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Livefyre: How Customer Service Trumps PR

customer service trumps PR

Photo credit: Flickr

by Frank Strong

It’s not every day a company provides amazing service.  When a company does provide good service — it usually blows our mind because we are so accustom to lousy service:

  • Endless automated phone mazes that feel like the company is just hoping we’ll give up.
  • Hidden charges that customers only see after they’ve consumed a product.
  • Ten days to unsubscribe from unsolicited email.

Customer service and support is usually so bad, that when a company provides great service, we often feel compelled to share it.  Perhaps we do it in a Tweet, a Google+ post or a Facebook status update — and to that extent, customer service trumps PR in earned media.

Discovering Livefyre

Livefyre is a commenting system that in my view is far ahead of its peers.  Like Triberr’s founding thesis, Livefyre says its goal is to bring the conversation, which departed comments for other corners of the social web, back to the publishing site.

When redesigning this blog about a year ago — migrating from Blogger to WordPress — I was considering Disqus as the commenting plugin, but both Danny Brown and Gini Dietrich indirectly persuaded me otherwise.  They both have complemented the tool — Danny the prodigal son and Gini’s glowing review — but more importantly, I’m fairly active in the comments of on their respective communities and experienced Livefyre first hand.

Simply said, I loved it.  It was a bonus when I discovered the implementation enabled me to retain the many comments originally published through the Blogger platform.

Livefyre Upgrade

Danny Brown graciously helped me trouble shoot why upgrading to 3.0 was a disaster, but ultimately Livefyre’s support saved the day. Danny said they would.


Enter Outrage 3.0

Recently Livefyre rolled out version 3 and WordPress prompted me to upgrade, which I did.  The results were a disaster.  The spacing was off, the template was distorted and quite frankly, it was embarrassing to respond to comments.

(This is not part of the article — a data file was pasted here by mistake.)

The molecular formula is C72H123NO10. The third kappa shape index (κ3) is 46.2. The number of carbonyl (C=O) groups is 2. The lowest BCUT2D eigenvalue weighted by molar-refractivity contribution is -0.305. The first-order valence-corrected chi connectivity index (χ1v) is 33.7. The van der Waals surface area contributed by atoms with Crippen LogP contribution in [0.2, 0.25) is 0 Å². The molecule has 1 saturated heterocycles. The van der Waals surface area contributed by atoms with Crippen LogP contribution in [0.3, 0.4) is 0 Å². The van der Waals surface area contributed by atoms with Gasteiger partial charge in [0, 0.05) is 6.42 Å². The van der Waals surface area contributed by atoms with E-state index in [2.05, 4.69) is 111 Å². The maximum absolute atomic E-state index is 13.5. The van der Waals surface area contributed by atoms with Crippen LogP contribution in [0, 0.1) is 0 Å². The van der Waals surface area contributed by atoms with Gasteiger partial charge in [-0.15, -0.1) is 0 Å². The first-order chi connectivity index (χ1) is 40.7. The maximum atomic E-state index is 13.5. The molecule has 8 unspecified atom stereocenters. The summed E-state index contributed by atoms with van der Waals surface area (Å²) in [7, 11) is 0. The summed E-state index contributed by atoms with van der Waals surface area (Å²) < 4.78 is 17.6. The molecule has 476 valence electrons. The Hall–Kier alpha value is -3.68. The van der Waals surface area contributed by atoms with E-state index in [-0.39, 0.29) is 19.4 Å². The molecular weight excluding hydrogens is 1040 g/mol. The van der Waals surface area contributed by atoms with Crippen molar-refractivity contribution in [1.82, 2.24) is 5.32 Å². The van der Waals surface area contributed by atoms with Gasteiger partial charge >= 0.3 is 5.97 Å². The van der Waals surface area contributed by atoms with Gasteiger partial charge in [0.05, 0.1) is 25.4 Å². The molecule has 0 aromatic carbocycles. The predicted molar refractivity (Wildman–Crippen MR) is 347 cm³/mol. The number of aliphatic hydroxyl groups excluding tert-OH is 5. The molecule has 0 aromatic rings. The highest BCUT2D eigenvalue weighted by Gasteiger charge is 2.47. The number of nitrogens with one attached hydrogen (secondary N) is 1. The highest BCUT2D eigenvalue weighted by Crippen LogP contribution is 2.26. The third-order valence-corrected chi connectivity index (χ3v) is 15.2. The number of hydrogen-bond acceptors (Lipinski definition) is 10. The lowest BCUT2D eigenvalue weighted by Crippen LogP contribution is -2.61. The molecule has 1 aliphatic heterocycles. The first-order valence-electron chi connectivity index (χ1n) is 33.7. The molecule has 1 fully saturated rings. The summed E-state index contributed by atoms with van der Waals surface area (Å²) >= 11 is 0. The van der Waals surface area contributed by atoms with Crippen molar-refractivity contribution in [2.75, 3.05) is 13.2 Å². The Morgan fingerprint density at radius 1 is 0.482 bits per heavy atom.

I submitted a ticket through Livefyre support and they responded — but the subject line on their email response caused the email to be flagged as spam and I never saw it.  Unknowingly, I waited patiently for several days…stewing…and finally took to Twitter to ask for help.  Livefyre responded quickly and soon put me in touch with support.

Today I know, the problem was with my template, my CSS code was “stepping” on the Livefyre code.  Support sent me a link on how to fix the problem and I tooled around in WordPress for about an hour trying to figure it out. But there was one big problem. I can’t code.

Given unlimited time and an internet connection, I can muddle my way through HTML to resolve a problem, but this was beyond me; I wanted to explode.  It was all I could do to resist bashing them in one carefully crafted and angry tweet.

I looked for a work around.  I cleared my cache as Livefyre’s support page suggests.  I tried responding to comments by email. I tried using Livefyre’s admin panel (tip:  you can edit comments using this panel, for example to remove spammy links like this one). Finally, I tried responding in the WordPress dashboard.  

Nothing worked.

The older version of the comments worked perfectly and had I known in advance that upgrading would cause this problem, I’d have never upgraded.  Now I’d have to hire someone to do the work (I am still looking for a developer to help me out with other projects if you know someone).

Livid, I wrote the tweet but did not publish it. I wrote it again.  Paused.  And deleted it — again without publishing.

Livefyre is free.  I don’t pay them a dime.  I pride myself in being more disciplined than that.